Grammatically, yes. But logically it would be understood by francophones as "his beer". "Sa bière" can technically be "his beer" or "her beer", but in conversation it will be understood as referring to the subject of the sentence. A few examples:
- Il est tombé de son cheval = he fell off his horse.
- Il est tombé de son cheval à elle = he fell off her horse.
- Elle est tombée de son cheval = she fell off her horse.
- Elle est tombée de son cheval à lui = she fell off his horse.
finit and termine are interchangeable here (and most of the time elsewhere)
son, sa, ses = his
son, sa, ses = her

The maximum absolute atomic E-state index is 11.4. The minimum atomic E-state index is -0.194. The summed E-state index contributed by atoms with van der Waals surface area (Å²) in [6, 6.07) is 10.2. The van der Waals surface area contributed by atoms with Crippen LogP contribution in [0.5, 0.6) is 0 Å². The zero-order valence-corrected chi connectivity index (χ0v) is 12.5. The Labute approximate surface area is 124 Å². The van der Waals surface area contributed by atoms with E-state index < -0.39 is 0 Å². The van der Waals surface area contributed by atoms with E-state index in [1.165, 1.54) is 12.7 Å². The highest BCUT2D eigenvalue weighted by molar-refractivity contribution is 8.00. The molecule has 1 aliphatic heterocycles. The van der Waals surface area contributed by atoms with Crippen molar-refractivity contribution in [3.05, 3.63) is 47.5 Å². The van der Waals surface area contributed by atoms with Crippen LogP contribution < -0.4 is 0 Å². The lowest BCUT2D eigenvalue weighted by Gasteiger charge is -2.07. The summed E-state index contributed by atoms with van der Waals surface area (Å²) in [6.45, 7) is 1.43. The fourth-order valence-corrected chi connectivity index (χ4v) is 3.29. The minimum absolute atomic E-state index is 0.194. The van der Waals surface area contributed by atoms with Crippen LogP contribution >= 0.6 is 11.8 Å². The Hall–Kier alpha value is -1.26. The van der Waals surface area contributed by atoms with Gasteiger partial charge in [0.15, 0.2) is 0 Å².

son, sa, ses = its
- son + masculine singular noun = son vin
- son + feminine singular noun starting with a vowel sound = son eau
- sa + feminine singular noun starting with a consonant = sa bière
- ses + any plural noun = ses vins, ses eaux, ses bières
I know that some sentences allow for "his" or "her" but not this one (I removed "her").
"Sa bière" can mean "his, her or its beer", so it does not give you any information on the owner's gender.
In theory, then, "the man finishes her beer" is possible, but in reality, the French would add something if the beer were not his: "l'homme finit sa bière à elle".
Conventionally, the object belongs to the subject.